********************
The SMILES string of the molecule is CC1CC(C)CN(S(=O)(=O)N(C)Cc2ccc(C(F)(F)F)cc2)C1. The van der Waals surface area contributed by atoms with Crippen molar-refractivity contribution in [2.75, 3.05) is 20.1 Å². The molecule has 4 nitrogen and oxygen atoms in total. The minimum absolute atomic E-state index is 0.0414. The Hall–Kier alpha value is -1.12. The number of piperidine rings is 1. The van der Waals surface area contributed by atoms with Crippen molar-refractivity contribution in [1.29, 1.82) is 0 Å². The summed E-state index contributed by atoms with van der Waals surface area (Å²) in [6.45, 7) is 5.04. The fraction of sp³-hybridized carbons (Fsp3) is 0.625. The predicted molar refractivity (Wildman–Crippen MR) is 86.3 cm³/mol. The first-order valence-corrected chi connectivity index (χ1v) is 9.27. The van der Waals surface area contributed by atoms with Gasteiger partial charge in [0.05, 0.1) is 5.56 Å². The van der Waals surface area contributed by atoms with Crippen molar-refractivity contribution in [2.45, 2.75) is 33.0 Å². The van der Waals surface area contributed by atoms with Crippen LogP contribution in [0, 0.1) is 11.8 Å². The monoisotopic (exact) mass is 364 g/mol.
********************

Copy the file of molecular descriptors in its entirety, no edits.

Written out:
The SMILES string of the molecule is CC1CC(C)CN(S(=O)(=O)N(C)Cc2ccc(C(F)(F)F)cc2)C1. The van der Waals surface area contributed by atoms with Crippen molar-refractivity contribution in [2.75, 3.05) is 20.1 Å². The molecule has 4 nitrogen and oxygen atoms in total. The minimum absolute atomic E-state index is 0.0414. The Hall–Kier alpha value is -1.12. The number of piperidine rings is 1. The van der Waals surface area contributed by atoms with Crippen molar-refractivity contribution in [1.29, 1.82) is 0 Å². The summed E-state index contributed by atoms with van der Waals surface area (Å²) in [6.45, 7) is 5.04. The fraction of sp³-hybridized carbons (Fsp3) is 0.625. The predicted molar refractivity (Wildman–Crippen MR) is 86.3 cm³/mol. The first-order valence-corrected chi connectivity index (χ1v) is 9.27. The van der Waals surface area contributed by atoms with Gasteiger partial charge in [0.05, 0.1) is 5.56 Å². The van der Waals surface area contributed by atoms with Crippen molar-refractivity contribution in [2.45, 2.75) is 33.0 Å². The van der Waals surface area contributed by atoms with Crippen LogP contribution in [0, 0.1) is 11.8 Å². The monoisotopic (exact) mass is 364 g/mol.